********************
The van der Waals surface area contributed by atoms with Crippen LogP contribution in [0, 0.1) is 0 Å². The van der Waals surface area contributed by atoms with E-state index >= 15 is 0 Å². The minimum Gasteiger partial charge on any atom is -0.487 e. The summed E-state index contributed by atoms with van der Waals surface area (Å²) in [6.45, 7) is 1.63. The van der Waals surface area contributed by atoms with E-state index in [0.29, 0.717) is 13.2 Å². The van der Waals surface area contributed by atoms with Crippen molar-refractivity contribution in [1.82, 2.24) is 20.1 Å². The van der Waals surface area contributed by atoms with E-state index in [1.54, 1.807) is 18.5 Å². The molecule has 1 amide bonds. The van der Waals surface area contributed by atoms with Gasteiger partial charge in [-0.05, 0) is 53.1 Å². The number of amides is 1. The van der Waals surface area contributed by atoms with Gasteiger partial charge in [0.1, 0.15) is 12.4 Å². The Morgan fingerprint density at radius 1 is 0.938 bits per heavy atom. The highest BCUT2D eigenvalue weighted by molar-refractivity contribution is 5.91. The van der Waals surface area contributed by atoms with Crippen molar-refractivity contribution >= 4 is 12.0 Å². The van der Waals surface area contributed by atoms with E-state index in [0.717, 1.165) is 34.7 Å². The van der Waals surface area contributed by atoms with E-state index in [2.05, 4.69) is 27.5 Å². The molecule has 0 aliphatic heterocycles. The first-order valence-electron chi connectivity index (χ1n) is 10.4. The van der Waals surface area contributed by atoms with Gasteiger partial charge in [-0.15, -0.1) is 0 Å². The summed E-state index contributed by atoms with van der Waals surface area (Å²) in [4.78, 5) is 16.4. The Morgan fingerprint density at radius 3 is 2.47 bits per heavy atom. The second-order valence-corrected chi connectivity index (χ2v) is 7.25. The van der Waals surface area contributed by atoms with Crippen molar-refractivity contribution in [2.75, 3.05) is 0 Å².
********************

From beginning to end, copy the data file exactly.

The van der Waals surface area contributed by atoms with Crippen LogP contribution in [0, 0.1) is 0 Å². The van der Waals surface area contributed by atoms with E-state index >= 15 is 0 Å². The minimum Gasteiger partial charge on any atom is -0.487 e. The summed E-state index contributed by atoms with van der Waals surface area (Å²) in [6.45, 7) is 1.63. The van der Waals surface area contributed by atoms with E-state index in [0.29, 0.717) is 13.2 Å². The van der Waals surface area contributed by atoms with Crippen molar-refractivity contribution in [1.82, 2.24) is 20.1 Å². The van der Waals surface area contributed by atoms with E-state index in [1.54, 1.807) is 18.5 Å². The molecule has 1 amide bonds. The van der Waals surface area contributed by atoms with Gasteiger partial charge in [-0.05, 0) is 53.1 Å². The number of amides is 1. The van der Waals surface area contributed by atoms with Gasteiger partial charge in [0.1, 0.15) is 12.4 Å². The Morgan fingerprint density at radius 1 is 0.938 bits per heavy atom. The highest BCUT2D eigenvalue weighted by molar-refractivity contribution is 5.91. The van der Waals surface area contributed by atoms with Crippen molar-refractivity contribution >= 4 is 12.0 Å². The van der Waals surface area contributed by atoms with E-state index in [0.717, 1.165) is 34.7 Å². The van der Waals surface area contributed by atoms with E-state index in [2.05, 4.69) is 27.5 Å². The molecule has 0 aliphatic heterocycles. The first-order valence-electron chi connectivity index (χ1n) is 10.4. The van der Waals surface area contributed by atoms with Gasteiger partial charge in [-0.15, -0.1) is 0 Å². The summed E-state index contributed by atoms with van der Waals surface area (Å²) in [4.78, 5) is 16.4. The Morgan fingerprint density at radius 3 is 2.47 bits per heavy atom. The second-order valence-corrected chi connectivity index (χ2v) is 7.25. The van der Waals surface area contributed by atoms with Crippen molar-refractivity contribution in [2.75, 3.05) is 0 Å².